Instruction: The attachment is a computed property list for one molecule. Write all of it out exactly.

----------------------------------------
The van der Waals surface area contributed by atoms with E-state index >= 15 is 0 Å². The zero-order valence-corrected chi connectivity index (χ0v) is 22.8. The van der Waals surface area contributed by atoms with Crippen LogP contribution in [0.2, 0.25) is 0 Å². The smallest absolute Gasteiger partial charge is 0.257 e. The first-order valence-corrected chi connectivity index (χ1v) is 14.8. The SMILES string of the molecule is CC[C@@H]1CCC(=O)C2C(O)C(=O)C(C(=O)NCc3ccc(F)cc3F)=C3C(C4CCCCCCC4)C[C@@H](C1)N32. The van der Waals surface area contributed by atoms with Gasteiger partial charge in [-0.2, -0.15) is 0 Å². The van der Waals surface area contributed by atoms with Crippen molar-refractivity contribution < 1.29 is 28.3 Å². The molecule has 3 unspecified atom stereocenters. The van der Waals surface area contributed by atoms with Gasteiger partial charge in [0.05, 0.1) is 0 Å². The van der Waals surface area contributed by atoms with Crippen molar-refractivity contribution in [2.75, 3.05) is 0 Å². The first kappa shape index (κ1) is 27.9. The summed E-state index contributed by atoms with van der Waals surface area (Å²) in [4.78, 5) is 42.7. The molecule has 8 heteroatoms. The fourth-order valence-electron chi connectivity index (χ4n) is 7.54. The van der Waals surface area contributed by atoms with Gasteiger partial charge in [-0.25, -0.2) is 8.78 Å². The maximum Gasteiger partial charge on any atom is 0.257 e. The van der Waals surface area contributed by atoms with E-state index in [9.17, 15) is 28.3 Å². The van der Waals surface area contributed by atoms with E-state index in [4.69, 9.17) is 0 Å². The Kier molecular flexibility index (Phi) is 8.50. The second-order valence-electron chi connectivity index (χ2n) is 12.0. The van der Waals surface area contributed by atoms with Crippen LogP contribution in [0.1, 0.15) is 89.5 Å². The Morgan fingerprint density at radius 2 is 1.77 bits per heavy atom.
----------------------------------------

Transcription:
The van der Waals surface area contributed by atoms with E-state index >= 15 is 0 Å². The zero-order valence-corrected chi connectivity index (χ0v) is 22.8. The van der Waals surface area contributed by atoms with Crippen LogP contribution in [0.2, 0.25) is 0 Å². The smallest absolute Gasteiger partial charge is 0.257 e. The first-order valence-corrected chi connectivity index (χ1v) is 14.8. The SMILES string of the molecule is CC[C@@H]1CCC(=O)C2C(O)C(=O)C(C(=O)NCc3ccc(F)cc3F)=C3C(C4CCCCCCC4)C[C@@H](C1)N32. The van der Waals surface area contributed by atoms with Gasteiger partial charge in [-0.2, -0.15) is 0 Å². The van der Waals surface area contributed by atoms with Crippen molar-refractivity contribution < 1.29 is 28.3 Å². The molecule has 3 unspecified atom stereocenters. The van der Waals surface area contributed by atoms with Gasteiger partial charge in [0.05, 0.1) is 0 Å². The van der Waals surface area contributed by atoms with Crippen molar-refractivity contribution in [2.75, 3.05) is 0 Å². The first kappa shape index (κ1) is 27.9. The summed E-state index contributed by atoms with van der Waals surface area (Å²) in [4.78, 5) is 42.7. The molecule has 8 heteroatoms. The fourth-order valence-electron chi connectivity index (χ4n) is 7.54. The van der Waals surface area contributed by atoms with Gasteiger partial charge in [-0.25, -0.2) is 8.78 Å². The maximum Gasteiger partial charge on any atom is 0.257 e. The van der Waals surface area contributed by atoms with E-state index in [9.17, 15) is 28.3 Å². The van der Waals surface area contributed by atoms with E-state index in [4.69, 9.17) is 0 Å². The Kier molecular flexibility index (Phi) is 8.50. The second-order valence-electron chi connectivity index (χ2n) is 12.0. The van der Waals surface area contributed by atoms with Crippen LogP contribution in [0.1, 0.15) is 89.5 Å². The Morgan fingerprint density at radius 2 is 1.77 bits per heavy atom.